South Melbourne sale affirms commercial property boom

More than $1billion CBD transactions year to date consolidates strength of market

Bank cuts and newly imposed tax regulations have cast a negative vibe over Melbourne’s commercial property conditions but according to a leading agent, the market has “never been stronger”.

Factors such as bank cuts making it difficult to borrow funds, increased taxes for foreign investors, land tax increases and offshore tax regulations have put a dampener on the record-breaking year-to-date results, says Colliers International’s Daniel Wolman.

The Melbourne City Sales director said that despite the negative talk, Melbourne is in the middle of what is arguably the greatest commercial property boom in the city’s history.

His recent sale of 8 Palmerston Crescent, South Melbourne, in conjunction with colleagues Oliver Hay and Matt Stagg, is the latest in a string of multi-million-dollar transactions at the core of ongoing competition for CBD and city-fringe assets.

“We have already seen more than $1billion in transactions in the Melbourne CBD this year and with the high-profile stock currently on the market, there is close to another $2billion to drop,” Mr Wolman said.

“Capital is reaching our market faster and stronger that we’ve seen before and it doesn’t look like slowing down.”

Mr Wolman said Melbourne’s capital rates remained the strongest against many other major cities, averaging about five per cent, in contrast to Singapore at four per cent, Tokyo at 3.7 per cent and Hong Kong at 2.9 per cent.

“Just recently, we saw Hong Kong investors spend 120million on Lloyd Williams’ car park at 114 Flinders Street, representing a circa five per cent yield,” he said.

“On top of this, property developer Jeff Xu purchased 85 Spring Street for $75million from Grocon, and local player Salvo Property Group has purchased a 1,600-unit project in Fishermans Bend for more than $40million.

“This is evidence of the capital flowing through our market and the ongoing demand we are constantly receiving, with clients coming into our offices from Victoria, interstate and offshore.”

Other market-leading sales include Newspaper House at 247 Collins Street, which sold to an offshore investor for $35million, representing a yield of almost four per cent; 500 Swanston Street, which sold to a student accommodation group for $25million; and 496-508 La Trobe Street, which sold to Holder East for about $25million, the Chinese developer’s fifth CBD purchase in three years.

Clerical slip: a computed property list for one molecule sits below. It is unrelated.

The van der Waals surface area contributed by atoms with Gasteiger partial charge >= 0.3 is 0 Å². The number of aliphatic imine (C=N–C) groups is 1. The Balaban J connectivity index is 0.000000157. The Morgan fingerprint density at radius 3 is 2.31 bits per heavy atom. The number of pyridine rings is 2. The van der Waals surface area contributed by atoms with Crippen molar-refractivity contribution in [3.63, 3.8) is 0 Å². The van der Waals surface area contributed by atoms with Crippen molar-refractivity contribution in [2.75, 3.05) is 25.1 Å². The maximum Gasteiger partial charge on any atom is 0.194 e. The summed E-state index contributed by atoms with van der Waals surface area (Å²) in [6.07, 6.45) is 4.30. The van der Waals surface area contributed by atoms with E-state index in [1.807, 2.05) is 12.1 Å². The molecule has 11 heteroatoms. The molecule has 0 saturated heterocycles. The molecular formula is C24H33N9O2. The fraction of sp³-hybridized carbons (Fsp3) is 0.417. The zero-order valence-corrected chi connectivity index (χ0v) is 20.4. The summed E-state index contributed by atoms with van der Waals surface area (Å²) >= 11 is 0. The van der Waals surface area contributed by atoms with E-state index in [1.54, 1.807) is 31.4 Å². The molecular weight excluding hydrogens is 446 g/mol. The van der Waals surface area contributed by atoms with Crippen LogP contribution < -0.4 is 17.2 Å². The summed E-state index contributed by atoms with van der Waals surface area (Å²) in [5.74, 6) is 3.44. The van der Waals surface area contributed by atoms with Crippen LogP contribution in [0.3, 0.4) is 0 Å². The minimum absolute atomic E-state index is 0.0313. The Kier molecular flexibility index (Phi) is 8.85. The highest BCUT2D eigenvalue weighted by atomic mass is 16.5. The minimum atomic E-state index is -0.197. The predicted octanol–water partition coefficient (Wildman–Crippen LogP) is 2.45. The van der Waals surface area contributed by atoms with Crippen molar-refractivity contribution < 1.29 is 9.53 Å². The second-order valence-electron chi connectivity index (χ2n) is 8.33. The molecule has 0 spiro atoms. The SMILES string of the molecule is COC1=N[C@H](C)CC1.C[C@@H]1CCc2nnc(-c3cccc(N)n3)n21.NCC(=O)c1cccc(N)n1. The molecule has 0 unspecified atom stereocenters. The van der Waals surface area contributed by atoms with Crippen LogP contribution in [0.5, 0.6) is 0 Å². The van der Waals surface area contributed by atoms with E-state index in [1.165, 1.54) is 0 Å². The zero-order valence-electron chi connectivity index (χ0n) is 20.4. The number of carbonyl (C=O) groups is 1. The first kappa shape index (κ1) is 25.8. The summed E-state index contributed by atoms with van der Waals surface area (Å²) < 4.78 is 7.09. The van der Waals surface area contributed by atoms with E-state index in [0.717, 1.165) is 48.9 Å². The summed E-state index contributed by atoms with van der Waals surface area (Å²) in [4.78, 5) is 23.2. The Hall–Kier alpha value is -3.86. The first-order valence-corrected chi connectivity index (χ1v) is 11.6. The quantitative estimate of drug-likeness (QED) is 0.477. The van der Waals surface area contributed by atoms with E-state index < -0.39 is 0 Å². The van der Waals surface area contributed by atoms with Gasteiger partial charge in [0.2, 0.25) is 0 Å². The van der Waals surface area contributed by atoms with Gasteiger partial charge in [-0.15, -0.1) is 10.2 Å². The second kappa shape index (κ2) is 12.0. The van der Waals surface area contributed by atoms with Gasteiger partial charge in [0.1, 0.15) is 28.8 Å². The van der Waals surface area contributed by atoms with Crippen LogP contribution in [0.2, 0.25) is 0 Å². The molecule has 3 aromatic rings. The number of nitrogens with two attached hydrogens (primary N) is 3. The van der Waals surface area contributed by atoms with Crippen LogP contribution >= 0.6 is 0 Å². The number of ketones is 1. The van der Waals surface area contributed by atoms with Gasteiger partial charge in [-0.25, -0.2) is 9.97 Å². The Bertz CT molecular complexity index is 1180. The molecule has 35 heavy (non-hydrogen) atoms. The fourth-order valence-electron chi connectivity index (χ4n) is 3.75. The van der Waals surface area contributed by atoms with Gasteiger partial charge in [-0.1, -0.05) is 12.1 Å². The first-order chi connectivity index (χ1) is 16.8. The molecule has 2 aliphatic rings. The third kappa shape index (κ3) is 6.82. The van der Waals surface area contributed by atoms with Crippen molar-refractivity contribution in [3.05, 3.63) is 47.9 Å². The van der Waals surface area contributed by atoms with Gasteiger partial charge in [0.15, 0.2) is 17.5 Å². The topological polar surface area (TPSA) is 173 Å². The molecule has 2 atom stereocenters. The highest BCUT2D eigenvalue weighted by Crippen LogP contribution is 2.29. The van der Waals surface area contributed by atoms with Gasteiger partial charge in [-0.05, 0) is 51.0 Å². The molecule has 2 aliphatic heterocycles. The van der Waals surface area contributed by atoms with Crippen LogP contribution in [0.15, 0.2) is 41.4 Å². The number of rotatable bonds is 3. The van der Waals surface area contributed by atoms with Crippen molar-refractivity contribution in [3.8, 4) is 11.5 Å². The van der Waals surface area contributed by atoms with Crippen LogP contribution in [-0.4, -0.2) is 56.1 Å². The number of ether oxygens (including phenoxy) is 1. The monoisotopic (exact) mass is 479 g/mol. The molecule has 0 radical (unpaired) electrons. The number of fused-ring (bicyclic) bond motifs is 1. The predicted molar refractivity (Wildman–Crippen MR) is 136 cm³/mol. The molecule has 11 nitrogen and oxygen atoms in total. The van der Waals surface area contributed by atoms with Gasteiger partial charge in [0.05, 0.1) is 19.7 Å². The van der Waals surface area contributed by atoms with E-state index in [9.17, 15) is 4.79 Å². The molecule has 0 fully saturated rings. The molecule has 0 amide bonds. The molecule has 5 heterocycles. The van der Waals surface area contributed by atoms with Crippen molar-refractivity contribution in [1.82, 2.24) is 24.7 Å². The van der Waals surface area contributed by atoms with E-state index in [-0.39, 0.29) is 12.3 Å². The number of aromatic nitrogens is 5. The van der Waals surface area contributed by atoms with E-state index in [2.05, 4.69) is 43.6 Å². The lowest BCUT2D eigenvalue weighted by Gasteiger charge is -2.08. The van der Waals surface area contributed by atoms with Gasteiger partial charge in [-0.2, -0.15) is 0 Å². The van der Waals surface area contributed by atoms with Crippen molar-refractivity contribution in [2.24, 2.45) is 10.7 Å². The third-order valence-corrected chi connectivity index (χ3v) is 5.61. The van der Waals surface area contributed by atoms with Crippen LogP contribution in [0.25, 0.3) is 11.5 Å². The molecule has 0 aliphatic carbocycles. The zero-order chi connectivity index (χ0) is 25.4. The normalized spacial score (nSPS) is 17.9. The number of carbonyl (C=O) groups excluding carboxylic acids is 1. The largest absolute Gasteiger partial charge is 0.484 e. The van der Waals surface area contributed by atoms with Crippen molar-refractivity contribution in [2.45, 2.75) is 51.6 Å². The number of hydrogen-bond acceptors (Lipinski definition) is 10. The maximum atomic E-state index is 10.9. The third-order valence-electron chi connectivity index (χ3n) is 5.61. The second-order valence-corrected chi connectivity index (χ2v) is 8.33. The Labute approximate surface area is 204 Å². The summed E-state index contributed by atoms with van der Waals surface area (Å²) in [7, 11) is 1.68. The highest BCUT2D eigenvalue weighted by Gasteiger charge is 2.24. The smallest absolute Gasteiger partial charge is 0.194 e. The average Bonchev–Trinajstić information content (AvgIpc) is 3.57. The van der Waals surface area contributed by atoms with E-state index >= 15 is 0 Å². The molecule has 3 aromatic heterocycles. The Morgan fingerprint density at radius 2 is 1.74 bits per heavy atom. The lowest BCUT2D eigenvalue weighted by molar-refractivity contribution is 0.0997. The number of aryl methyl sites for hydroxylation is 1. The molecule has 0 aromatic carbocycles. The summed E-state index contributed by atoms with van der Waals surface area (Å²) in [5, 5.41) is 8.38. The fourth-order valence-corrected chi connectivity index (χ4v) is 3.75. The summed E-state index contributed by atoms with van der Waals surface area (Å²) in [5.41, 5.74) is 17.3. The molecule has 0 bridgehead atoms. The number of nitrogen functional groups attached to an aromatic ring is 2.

“Notably, the World Trade Centre sold for $267.5milliom, showing close to a $100million capital increase in the two years since it was last sold,” Mr Wolman said.

Almost $2billion of commercial real estate is on market or expected to come to market this year, including 420 St Kilda Road, valued at about $70million, 628 Bourke Street at about $180million, and 390 St Kilda Road at about $90million.

Mr Wolman said that while interest rates remained historically low, and with the pent-up demand for Melbourne’s limited asset supply, 2017 would end up another record year for the property market.

“When coupled with the CBD’s vacancy rates falling from seven per cent to 6.4 per cent in the six months to January, and expected to continue falling to 4.2 per cent in 2018, we will continue to see yields compress and prices increase,” he said.

“These sales just scratch the surface of activity that’s occurred in the first five months of this year. As history shows, the second half is always much stronger so we expect to see more than double the transactions and double the volume of dollars.”

Colliers International Investment Services Melbourne CBD city sales commercial property boom south

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